Impressed by Joseph Cornell’s early constructions (which she called “magic”), Louise Nevelson went her own way with the idea. She filled lidless boxes with salvaged goods and stacked them on their sides in savvy configurations. In the late 1950s she made her first all-black sculptures and in the ’60s produced a series of complicated wall reliefs-boxes laden with all manner of objects aggregated in an irregularly outlined whole. She called them Zags.
Nevelson put the Zags together in the additive manner of cubist collage and with the zest of abstract expressionist painting. (Employing discards found on New York’s streets, Nevelson’s art describes a cityscape as valid as Franz Kline’s abstract painted version.) Trying to identify the individual components in this Zag-chair back, printer’s box, drawer pulls, architectural molding, workshop scraps, as well as the quasi-geometric shards the artist fabricated herself-immerses one in the work. It is equally important to contemplate the assemblage as a whole. Each independent compartment relates to the others by the rhythmic repetition of similar shapes. By masking every surface in black, Nevelson unifies the disparate objects, elevating a collection of bric-a-brac into its own mysterious, shadowy world.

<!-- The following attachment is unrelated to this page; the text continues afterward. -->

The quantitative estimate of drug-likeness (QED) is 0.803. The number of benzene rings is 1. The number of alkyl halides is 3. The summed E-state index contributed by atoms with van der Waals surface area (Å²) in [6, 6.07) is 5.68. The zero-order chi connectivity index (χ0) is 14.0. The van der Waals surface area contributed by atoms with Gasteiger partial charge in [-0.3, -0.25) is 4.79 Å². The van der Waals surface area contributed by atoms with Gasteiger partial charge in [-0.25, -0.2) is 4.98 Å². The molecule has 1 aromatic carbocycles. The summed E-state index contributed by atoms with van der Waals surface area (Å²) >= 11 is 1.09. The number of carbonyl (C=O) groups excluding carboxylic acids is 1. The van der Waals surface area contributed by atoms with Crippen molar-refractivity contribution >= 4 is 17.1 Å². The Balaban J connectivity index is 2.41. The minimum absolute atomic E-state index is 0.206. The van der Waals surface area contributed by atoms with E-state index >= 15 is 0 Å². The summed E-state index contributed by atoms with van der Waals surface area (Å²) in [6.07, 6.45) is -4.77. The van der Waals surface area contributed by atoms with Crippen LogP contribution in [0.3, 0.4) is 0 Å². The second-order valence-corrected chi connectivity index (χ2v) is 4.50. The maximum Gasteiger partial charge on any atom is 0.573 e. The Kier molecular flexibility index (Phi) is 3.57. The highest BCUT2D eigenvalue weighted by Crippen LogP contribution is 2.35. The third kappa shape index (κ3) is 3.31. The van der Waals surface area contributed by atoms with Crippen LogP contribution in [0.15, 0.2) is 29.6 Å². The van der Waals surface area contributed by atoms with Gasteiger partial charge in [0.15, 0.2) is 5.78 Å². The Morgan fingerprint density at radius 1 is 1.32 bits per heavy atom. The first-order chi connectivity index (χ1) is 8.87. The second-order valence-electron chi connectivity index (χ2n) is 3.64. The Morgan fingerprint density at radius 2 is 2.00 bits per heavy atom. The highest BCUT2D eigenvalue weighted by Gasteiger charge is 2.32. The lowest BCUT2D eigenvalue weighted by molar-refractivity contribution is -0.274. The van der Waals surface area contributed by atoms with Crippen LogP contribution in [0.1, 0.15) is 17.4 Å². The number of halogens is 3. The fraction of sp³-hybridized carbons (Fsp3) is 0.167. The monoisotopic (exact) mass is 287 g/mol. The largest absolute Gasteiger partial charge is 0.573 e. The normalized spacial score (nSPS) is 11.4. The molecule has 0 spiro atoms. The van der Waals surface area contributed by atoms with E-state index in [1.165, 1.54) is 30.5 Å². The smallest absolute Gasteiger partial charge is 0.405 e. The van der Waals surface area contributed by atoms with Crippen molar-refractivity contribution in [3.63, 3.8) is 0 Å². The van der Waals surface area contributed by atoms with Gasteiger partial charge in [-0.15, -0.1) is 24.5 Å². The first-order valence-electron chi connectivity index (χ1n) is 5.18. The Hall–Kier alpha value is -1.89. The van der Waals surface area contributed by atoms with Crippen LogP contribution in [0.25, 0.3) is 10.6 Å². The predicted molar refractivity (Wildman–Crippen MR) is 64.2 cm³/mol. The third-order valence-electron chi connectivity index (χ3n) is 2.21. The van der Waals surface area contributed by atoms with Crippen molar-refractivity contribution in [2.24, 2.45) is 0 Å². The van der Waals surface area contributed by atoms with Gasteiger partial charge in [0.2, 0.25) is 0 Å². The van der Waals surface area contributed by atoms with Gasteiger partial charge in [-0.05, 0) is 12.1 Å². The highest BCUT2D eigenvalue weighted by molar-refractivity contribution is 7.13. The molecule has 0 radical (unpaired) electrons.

tags: form, shape, pattern, part/whole, change, order, variation
Purchased with funds from the National Endowment for the Arts and the North Carolina State Art Society (Robert F. Phifer Bequest)